10 Ways to Improve Your Gut Health for Glowing Skin
Do you want clear skin that glows naturally? (who doesn’t?)
Before you think about spending a fortune on miracle creams and expensive makeup, why not invest your time and money into improving your digestive health first?
It may not sound that glamorous, but your gut is where the seeds for health and beauty are planted.
THE GUT-SKIN CONNECTION
To give a simple analogy, Carla Oates a.k.a. The Beauty Chef, encourages us to think about our gut like the soil in a garden.
It needs the right nutrient levels and bacterial balance to support the plants to be strong, their leaves robust and their flowers to blossom.
What’s more, the gut is where we make neurotransmitters so the health of our gut can affect the way we feel too. This is why doctors refer to it as our second brain. So balancing our gut will help give us a mood lift, as well as beautiful glowing skin.
To get your gut in good health, first you need to support good bacteria in your digestive system. And it’s all about balance.
Too much bad bacteria can contribute to acne, rosacea, premature aging of the skin, dull skin and low energy levels. Studies also show that where there is gut inflammation, there will be skin inflammation, and that people who have a healthier gut microbiota may have skin that’s more moisturised, hydrated and protected.
SO HOW DO WE BUILD UP OUR GOOD BACTERIA?
Unfortunately, good bacteria doesn’t thrive in the conditions of modern living. Stress, processed foods, takeaways, too much sugar, alcohol and pollution all feed bad bacteria, which can cause long-term health problems and dull, problem skin.
However, we can help alter this pattern with these 10 simple changes to lifestyle and diet.
Eat whole foods: it’s simple. Try to eat food with as little human intervention as possible. This means foods provided by nature, not processed in a factory. If you eat bread, try switching from commercially-produced bread to a locally made sourdough. Choose foods with simple, natural ingredients. And if possible, try to make more meals from scratch and avoid adding too many sugary sauces.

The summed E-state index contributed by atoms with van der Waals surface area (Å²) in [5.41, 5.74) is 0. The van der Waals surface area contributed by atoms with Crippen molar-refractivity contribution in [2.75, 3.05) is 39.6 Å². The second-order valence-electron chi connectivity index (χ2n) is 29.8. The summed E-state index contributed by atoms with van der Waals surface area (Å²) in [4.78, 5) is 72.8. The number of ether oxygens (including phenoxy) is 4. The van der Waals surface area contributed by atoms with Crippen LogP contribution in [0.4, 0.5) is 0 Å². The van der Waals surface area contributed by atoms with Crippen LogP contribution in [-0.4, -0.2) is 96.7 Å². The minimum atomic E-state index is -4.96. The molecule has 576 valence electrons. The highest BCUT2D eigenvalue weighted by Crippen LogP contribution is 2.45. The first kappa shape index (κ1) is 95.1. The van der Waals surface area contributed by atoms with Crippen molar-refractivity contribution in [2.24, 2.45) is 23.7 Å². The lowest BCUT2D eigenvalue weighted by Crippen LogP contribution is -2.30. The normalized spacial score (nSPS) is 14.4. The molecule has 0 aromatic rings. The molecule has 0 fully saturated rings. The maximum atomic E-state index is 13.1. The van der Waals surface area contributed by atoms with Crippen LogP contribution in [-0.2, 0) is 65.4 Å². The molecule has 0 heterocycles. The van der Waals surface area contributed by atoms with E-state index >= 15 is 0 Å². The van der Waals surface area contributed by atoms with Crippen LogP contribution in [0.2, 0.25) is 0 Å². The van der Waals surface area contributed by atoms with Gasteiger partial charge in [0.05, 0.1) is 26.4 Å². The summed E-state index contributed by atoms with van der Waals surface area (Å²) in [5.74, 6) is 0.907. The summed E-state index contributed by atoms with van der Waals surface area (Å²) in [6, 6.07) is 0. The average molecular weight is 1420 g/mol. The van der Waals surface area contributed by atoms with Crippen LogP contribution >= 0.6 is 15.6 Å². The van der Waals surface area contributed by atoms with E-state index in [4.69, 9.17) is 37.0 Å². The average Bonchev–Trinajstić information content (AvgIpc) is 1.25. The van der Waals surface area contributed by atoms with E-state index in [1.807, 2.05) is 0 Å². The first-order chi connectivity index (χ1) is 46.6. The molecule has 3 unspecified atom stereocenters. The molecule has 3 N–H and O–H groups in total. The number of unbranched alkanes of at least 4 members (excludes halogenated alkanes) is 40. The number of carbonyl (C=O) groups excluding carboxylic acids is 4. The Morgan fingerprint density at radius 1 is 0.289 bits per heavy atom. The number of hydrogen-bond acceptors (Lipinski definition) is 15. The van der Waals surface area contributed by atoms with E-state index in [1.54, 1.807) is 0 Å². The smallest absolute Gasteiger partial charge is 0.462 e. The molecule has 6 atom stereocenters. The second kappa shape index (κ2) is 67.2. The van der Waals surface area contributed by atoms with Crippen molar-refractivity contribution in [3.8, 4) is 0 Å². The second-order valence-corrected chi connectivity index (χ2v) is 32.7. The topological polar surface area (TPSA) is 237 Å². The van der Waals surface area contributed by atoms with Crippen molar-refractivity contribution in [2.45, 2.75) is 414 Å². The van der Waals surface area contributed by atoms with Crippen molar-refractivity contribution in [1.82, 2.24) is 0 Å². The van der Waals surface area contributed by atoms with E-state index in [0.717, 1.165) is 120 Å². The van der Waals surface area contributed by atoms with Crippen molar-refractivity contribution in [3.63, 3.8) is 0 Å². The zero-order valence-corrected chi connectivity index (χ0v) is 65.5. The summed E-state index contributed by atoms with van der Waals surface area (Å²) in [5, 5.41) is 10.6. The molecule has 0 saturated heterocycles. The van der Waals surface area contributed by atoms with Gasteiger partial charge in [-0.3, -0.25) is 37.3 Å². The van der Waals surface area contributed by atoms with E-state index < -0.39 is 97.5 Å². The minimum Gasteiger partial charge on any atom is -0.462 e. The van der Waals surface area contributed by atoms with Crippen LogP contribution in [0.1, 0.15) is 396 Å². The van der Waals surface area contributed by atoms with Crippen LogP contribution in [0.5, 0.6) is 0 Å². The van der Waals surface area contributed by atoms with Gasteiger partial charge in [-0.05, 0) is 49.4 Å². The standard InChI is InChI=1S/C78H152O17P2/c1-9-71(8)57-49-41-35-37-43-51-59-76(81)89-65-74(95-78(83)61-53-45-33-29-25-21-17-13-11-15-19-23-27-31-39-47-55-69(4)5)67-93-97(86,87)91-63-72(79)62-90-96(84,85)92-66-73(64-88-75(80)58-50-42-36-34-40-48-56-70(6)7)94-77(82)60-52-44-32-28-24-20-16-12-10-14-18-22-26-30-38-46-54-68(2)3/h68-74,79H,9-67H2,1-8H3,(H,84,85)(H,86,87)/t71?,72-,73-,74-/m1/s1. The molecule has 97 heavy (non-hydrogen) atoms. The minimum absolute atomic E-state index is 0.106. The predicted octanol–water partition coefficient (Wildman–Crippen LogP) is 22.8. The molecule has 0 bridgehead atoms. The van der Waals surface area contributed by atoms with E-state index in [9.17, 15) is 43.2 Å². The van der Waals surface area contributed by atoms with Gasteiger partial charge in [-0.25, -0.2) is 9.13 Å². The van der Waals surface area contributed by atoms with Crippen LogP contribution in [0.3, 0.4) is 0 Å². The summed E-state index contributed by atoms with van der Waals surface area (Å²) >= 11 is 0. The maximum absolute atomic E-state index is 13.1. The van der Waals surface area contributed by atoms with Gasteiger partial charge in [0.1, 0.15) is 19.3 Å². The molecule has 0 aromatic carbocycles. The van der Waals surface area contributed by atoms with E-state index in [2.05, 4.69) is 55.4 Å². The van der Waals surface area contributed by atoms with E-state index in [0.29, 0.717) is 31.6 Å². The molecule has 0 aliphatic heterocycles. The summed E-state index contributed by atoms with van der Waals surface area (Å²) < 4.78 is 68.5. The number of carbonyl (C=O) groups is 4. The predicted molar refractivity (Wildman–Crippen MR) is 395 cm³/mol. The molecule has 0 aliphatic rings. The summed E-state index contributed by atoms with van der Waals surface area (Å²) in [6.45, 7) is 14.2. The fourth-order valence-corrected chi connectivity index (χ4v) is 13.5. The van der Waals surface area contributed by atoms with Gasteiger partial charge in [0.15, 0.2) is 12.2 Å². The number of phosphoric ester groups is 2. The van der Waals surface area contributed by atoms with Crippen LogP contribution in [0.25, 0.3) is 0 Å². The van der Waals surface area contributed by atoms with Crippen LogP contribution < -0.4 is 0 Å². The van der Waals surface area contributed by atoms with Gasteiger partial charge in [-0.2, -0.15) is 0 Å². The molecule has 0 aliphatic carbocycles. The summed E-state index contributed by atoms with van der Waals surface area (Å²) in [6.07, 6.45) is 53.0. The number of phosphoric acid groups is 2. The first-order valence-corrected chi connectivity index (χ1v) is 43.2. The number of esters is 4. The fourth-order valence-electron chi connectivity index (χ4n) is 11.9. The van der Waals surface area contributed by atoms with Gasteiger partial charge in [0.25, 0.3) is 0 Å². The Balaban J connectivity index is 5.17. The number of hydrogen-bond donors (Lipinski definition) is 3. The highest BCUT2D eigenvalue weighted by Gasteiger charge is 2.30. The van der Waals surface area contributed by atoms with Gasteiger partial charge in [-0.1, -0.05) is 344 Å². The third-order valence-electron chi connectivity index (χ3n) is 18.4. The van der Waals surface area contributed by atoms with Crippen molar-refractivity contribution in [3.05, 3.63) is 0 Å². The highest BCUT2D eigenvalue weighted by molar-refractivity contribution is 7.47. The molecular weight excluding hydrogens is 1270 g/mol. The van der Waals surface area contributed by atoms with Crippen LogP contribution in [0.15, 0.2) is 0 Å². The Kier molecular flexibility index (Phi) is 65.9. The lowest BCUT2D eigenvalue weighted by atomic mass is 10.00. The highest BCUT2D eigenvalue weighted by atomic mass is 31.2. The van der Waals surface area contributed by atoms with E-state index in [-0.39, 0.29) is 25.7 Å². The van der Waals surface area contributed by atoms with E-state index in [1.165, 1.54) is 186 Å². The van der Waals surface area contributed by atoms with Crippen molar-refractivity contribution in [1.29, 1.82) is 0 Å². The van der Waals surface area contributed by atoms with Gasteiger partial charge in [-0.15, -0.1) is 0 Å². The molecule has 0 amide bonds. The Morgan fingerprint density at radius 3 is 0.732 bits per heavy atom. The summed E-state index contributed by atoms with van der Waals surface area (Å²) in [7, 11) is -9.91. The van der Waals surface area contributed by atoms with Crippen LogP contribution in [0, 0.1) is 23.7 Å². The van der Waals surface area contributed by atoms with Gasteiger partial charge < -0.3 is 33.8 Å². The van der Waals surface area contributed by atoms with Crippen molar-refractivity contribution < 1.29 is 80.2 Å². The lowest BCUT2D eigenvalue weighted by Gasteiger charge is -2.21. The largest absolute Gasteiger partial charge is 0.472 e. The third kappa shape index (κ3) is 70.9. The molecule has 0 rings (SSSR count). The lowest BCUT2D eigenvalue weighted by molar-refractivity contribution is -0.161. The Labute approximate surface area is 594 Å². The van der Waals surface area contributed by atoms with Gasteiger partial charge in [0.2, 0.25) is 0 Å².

Slow down and de-stress: bad bacteria loves stress. Simple activities such as 10 minutes of basic yoga or stretching, an afternoon walk, a warm bath, a swim, reading a good book, breathing in fresh air or simply being kind to yourself all help encourage beneficial flora. Equally, try not to eat when you are angry or stressed as your body’s fight or flight response will hinder digestion. Eat smaller meals, chew your food slowly and try to avoid drinking with your meal as it dilutes digestive enzymes.
Eat probiotics and prebiotics: the combination helps promote a healthy gut more than either consumed alone. Most supermarkets stock probiotic and prebiotic drinks and yoghurts but be careful that those products are not also full of gut-depleting sugar. Supplements can also be helpful. Like Carla, we are also big fans of consuming lacto-fermented foods to get natural viable bacteria into the belly.
Eat lacto-fermented foods: sauerkraut, kefir, kimchi and miso are great (and delicious) examples of lacto-fermented foods, all of which are a gut-friendly powerhouse of beneficial bacteria. Studies also show that eating lacto-fermented foods can influence both mood and acne by reducing systemic inflammation.
Choose Certified Organic foods: they’re packed with gut-friendly nutrients and free of additives and chemicals that negatively affect your gut health.
Too much acidity in the body encourages unfriendly bacteria. Reduce the acidity in the body by eating more alkalising foods including plenty of green leafy veggies.
Love your lemons: kick-start your digestion by starting the day with lemon juice in water, or grab a shot before a meal to kick-start good digestion. PRO TIP: Blend 2-3 fresh lemons with water and freeze the liquid into ice-cube trays. Drop a cube into hot or cold water for a quick, easy (and gut-friendly) boost to your daily routine.
Slow cook and add spice to meat: if you’re a meat eater, try using a slow-cooker as often as possible. The slow process makes the meat much easier to digest, especially if you add spices such as garlic, ginger, cumin, cayenne and black pepper. Also try incorporating meat bone broths into your diet: they’re excellent for healing the lining of the gut.
Cut down on sugar. Most of us know too much sugar is bad for your health. But did you know bad bacteria thrives on processed sugar? Try to cut out (or down) on processed biscuits and cakes, and be aware of the sugar often hidden in bread, cereals and sauces.
Coconut oil is helpful for gut health as it contains lauric acid, which is anti-bacterial and anti-fungal. Cook with it, or add it to salads for a lovely nutty flavour.
NOTE: PLEASE CHECK WITH YOUR HEALTH PRACTITIONER BEFORE MAKING ANY CHANGES TO YOUR DIET, ESPECIALLY IF YOU ARE PREGNANT OR HAVE A HEALTH CONDITION.